Researching Your Family Tree
Where do I start?
- Copy of your birth certificate, showing both parents’ names (and, usually, their places of birth)
- Copies of your parents’ birth, marriage, death certificates, and/or obituaries
- Copies of your grandparents’ birth, marriage, death certificates, and/or obituaries
- Copies of your great-grandparents’ birth, marriage, death certificates, and/or obituaries (if available)
The above documents should be gathered for each of your ancestors as far back as such documents were available. Birth certificates are usually available from the vital statistics office of the person’s state of birth. In cases where someone’s birth pre-dated required legal birth certificates, you may still find a “delayed birth certificate” for that person from the State, if that person lived long enough to collect Social Security (and therefore, had to apply for a SS#) and/or, for instance, if that person had to gain security clearance to participate in government work (such as, manufacturing dedicated to a war effort, such as for WWII).
- The earlier the time period you are researching, the less likely you are to find “standard” (or government-required) documents, such as birth and death records, as we now know them. You may, however, find them written in a journal-type format, hand-written in “list” form, particularly in the 1800s. Following are other records that may prove valuable in your research when sprouting the leaves of your family tree:
- Marriage records typically were recorded long before other documents (such as birth and death records) were required. Check the county clerk’s office in the county of marriage.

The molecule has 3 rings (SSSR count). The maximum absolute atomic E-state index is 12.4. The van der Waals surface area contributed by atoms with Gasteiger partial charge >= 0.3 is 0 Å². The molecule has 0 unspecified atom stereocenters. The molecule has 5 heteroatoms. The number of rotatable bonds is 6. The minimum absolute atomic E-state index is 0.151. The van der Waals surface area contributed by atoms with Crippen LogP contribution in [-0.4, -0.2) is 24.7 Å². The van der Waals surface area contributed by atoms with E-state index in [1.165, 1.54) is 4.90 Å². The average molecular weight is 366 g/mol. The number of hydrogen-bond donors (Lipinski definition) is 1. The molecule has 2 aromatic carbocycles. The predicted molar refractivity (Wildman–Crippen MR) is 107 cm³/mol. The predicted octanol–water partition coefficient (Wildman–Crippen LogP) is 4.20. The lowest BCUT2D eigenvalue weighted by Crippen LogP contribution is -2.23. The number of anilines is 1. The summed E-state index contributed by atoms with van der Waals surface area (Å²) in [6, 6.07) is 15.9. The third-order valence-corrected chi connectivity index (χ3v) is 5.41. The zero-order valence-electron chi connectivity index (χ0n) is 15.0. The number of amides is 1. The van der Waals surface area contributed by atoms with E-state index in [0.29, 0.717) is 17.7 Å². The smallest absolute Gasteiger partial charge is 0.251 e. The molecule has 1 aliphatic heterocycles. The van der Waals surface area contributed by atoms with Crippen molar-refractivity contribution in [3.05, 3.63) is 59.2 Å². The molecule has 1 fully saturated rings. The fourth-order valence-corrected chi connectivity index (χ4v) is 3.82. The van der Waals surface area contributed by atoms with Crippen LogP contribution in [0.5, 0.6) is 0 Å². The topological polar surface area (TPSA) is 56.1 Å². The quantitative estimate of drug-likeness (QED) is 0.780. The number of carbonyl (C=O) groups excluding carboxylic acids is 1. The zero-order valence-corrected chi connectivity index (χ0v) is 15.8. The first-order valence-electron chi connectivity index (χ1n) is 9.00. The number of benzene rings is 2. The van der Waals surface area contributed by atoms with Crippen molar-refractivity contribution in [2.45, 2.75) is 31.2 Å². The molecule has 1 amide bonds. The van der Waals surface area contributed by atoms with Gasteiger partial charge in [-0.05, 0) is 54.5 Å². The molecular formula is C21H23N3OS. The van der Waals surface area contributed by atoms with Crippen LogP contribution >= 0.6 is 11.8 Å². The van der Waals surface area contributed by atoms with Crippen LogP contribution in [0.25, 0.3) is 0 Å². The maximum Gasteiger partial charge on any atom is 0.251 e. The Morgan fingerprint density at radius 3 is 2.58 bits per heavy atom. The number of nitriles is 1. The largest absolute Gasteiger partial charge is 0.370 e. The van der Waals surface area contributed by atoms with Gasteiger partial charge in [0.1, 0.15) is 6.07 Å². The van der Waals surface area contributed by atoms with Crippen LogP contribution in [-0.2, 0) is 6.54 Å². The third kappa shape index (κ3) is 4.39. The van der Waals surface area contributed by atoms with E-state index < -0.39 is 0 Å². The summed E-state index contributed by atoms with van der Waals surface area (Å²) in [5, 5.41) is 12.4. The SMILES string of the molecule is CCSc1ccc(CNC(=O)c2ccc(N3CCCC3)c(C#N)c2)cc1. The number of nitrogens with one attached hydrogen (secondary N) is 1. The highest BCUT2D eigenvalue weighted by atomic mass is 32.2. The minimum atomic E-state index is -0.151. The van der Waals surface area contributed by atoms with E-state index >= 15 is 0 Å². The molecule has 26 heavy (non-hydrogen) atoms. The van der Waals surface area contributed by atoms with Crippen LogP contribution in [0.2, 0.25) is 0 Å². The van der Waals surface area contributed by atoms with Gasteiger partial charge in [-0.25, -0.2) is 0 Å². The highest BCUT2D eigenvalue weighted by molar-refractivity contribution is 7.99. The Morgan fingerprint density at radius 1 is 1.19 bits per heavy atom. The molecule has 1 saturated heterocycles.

- Baptismal records kept by churches might be found before birth certificates were required by law. You will find some have been transcribed and published in book form and found in libraries.
- Family bible information can be extremely helpful in documenting births, deaths, and marriages, and properly documented, can be acceptable sources for lineage-society applications.
- Census records, every ten years beginning in 1850, name all members of household, and supply birth location (state or country) of each family member. Currently, census records run through 1930; however, most of the census records for 1890 were lost. Census records can be found on Ancestry.com, which is available free to library patrons on the computers in our SAR Genealogical Library.
- Wills are excellent sources for family research, and were written and recorded even hundreds of years ago. Check county courthouse where the decedent lived. Deeds might also be of help and are also usually found through county courthouses.
- Visit cemeteries where your ancestors are buried, and take photos. Not only names and dates can be found on these, but sometimes family relationships will be shown (i.e. “wife of…,” “child of…”). If graves are unmarked, check with the cemetery office (if there is one) about records they may have about who was buried where, and when each person died.
- Talk to your older relatives and ask them what they remember about their parents, grandparents, etc., and write down or tape-record what they tell you. This can be invaluable to your research! (And, don’t forget to ask about family bibles!)
As you gather the above names, dates, and locations, write them on a family group sheet to have a clear picture of where to search for documentation.